– Watch out for thread with a green label on the end – that means it’s for hand sewing only.

Interfacing special
– You must always use interfacing for collars, buttonholes and waistbands, and often for other areas.
– Fusible is the type with little dots of glue on which you can iron onto fabric. Pellon “sprayed” interfacing (which is the thin, almost cobwebby type) is rubbish – don’t use it!
– Woven interfacing has grain, and comes in light, medium and heavyweight
– Tricot is for knits – use it for wrap dresses! It comes in different weights – the heavy stuff is good for “hold everything in” lingerie.
– Silk organza works well for underlining and interfacing – though it’s never truly bright white, so if they claim something that colour is organza, it isn’t really….
– Horsehair canvas is for inside tailored jackets and cuffs.
– Wash-off stabilizer can be used on silk – iron it on, sew, and then wash off later.

Still with me? Here’s a picture of a suave dog as a reward:

Pre-treating fabric
– For cottons and wovens, cut a 1/8 yard strip for testing. Make 4 squares, and draw around one of them on paper to make a template. Wash square 1 in cold water and air dry; square 2 in cold water and iron it to dry it; square 3 in hot water and then iron; square 4 wash and then put on a towel to see if it bleeds. Then, check all the pieces against your paper template, to see what shrinkage there is.
– Before washing, hand-baste the selvedges together to make sure the grain doesn’t slip!
– If you are going to dry clean the fabric you don’t need to pre-treat it. However, test the heat resistance with an iron and if necessary tell the dry cleaners not to press it.
– Linings often have a lower temperature tolerance than the outside fabric, so watch out not to burn it when ironing. Use silk instead of acetate for the lining if you want to be able to iron it.

– Put your pattern pieces into a plastic ziplock bag and leave the instructions in the pattern envelope. Then put the interfacing, zippers and other notions in the ziplock with the pattern.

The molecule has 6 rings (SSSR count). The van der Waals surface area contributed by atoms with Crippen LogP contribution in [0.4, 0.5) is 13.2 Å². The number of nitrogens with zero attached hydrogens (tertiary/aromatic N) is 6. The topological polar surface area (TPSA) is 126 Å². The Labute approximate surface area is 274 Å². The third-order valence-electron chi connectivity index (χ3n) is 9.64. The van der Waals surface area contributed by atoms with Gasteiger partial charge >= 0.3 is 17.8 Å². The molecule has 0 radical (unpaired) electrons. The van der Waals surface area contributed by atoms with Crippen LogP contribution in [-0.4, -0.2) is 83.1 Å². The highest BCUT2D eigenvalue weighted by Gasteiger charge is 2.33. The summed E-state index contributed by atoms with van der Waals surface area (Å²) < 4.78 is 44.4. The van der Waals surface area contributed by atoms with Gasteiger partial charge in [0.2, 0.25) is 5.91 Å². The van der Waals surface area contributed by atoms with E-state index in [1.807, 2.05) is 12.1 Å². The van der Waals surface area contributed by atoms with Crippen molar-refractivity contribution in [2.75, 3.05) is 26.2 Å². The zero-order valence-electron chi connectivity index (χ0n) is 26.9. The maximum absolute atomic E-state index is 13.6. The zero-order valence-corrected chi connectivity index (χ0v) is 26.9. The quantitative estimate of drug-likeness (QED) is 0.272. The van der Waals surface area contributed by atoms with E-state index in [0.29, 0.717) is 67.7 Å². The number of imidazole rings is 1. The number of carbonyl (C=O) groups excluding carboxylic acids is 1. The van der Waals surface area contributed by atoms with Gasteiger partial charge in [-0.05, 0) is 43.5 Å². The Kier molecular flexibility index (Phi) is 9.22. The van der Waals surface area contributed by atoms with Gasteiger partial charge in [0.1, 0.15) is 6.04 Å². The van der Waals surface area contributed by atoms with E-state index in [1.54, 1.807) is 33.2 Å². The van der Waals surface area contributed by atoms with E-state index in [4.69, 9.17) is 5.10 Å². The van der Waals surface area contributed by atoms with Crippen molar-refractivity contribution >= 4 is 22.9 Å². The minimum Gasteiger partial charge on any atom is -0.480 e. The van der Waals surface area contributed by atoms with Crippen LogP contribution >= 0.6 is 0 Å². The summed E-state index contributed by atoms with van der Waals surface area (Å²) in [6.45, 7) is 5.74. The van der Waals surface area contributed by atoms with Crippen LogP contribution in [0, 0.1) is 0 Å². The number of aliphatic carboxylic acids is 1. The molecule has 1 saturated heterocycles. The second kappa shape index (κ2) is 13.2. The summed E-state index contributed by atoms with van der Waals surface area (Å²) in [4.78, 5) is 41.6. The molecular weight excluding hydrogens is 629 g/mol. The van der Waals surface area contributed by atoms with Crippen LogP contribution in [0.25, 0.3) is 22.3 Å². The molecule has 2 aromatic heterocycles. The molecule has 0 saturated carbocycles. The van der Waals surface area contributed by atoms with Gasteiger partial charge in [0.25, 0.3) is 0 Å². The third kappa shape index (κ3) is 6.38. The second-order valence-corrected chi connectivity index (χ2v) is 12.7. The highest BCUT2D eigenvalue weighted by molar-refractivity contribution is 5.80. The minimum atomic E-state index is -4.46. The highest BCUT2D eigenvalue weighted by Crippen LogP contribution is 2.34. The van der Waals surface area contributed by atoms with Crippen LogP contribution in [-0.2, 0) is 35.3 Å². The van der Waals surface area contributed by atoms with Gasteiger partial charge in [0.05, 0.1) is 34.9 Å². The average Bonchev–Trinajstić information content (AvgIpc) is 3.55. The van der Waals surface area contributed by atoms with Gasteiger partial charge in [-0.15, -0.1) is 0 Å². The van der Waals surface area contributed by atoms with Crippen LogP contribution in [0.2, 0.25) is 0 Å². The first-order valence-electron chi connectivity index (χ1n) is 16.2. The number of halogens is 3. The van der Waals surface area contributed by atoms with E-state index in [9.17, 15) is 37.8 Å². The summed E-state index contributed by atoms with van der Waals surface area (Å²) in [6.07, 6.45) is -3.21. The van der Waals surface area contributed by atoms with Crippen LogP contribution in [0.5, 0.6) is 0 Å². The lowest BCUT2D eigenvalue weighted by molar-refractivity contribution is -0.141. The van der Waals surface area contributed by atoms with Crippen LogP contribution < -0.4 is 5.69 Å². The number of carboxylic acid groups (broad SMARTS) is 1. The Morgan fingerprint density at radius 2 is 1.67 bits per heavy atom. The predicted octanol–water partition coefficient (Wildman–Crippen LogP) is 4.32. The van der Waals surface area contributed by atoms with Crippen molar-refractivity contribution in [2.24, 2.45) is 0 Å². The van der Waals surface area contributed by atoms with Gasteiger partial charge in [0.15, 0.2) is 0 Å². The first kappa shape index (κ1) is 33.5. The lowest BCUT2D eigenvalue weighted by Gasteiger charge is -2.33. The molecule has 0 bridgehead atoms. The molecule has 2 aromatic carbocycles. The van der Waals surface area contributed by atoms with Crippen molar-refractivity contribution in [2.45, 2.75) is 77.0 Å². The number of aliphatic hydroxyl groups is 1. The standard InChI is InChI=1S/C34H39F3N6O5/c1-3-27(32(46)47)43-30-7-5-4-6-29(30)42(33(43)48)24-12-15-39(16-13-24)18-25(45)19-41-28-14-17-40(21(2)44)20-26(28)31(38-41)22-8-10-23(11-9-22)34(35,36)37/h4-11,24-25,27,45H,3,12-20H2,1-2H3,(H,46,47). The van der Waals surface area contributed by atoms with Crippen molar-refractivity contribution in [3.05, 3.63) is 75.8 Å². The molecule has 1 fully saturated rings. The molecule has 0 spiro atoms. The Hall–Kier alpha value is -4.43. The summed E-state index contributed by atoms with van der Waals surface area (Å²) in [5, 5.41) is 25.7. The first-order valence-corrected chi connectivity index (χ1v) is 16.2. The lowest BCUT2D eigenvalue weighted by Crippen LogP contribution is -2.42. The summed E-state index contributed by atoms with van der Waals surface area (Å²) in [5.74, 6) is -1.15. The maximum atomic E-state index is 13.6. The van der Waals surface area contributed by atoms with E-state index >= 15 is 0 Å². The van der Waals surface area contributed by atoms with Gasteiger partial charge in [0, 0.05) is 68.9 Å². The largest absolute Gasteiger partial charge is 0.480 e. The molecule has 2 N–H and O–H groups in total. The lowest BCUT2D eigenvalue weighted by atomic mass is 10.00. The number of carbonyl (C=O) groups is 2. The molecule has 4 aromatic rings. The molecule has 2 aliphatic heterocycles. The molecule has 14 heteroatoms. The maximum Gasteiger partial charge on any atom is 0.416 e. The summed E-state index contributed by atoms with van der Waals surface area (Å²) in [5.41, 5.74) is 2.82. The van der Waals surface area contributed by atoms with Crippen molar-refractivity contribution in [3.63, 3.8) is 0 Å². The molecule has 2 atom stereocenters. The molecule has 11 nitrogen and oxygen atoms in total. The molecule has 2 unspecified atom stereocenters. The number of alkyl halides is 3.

Did you learn something? Something useful? I hope so. Watch this space for lesson #2!

October 5, 2012

A new start to the sewing year

As has been noted before in these parts, the sewing adventures of the Cashmerettes tend to go in fits and starts. For me (Jenny) it’s been a summer of buying a house, renovating a kitchen, hosting visitors and running around in the sun… which meant, not much sewing. (Lauren’s hiatus on the other hand was altogether more scholarly). However, the good news is that it’s the time of the year when one’s mind turns to buying new stationery supplies, getting a new school blazer and doing some sewing (at least two of those things are true).

My big adventure is going to be doing a Clothing Construction class at Massachusetts School of Art and Design (aka MassArt). I was originally enrolled at the Boston School of Fashion Design but they messed me around and eventually cancelled the class, so I transferred over to MassArt instead, once I figured out that sewing classes are categorized under “Fibers”.  The tutor is called Maritza, and she is an enthusiastic woman from Puerto Rico with a penchant for going on tangents and laughing at herself a lot. I was concerned about whether the class would be the right level for me – it’s the first one I’ve ever taken, and I’m a sort of patchy-intermediate level. However, we’re all basically going to work on our own pieces and she helps out one-to-one. This is already proving to be great. Maritza is, er, “blessed” in a similar way to me so really knows how to help me with my particular needs. Let’s just say I hope that’s the last time someone measures the distance between my “breast apexes” (apii?)  in public.

I’ve decided to make a simple pencil skirt. I figure that if I can work out how to make it *perfectly*, it’ll be a great staple for my wardrobe. Once you have a muslin that you’ve fitted to yourself it’s amazing what you can do – all sorts of variations, but it’ll still fit well, which is the holy grail of sewing.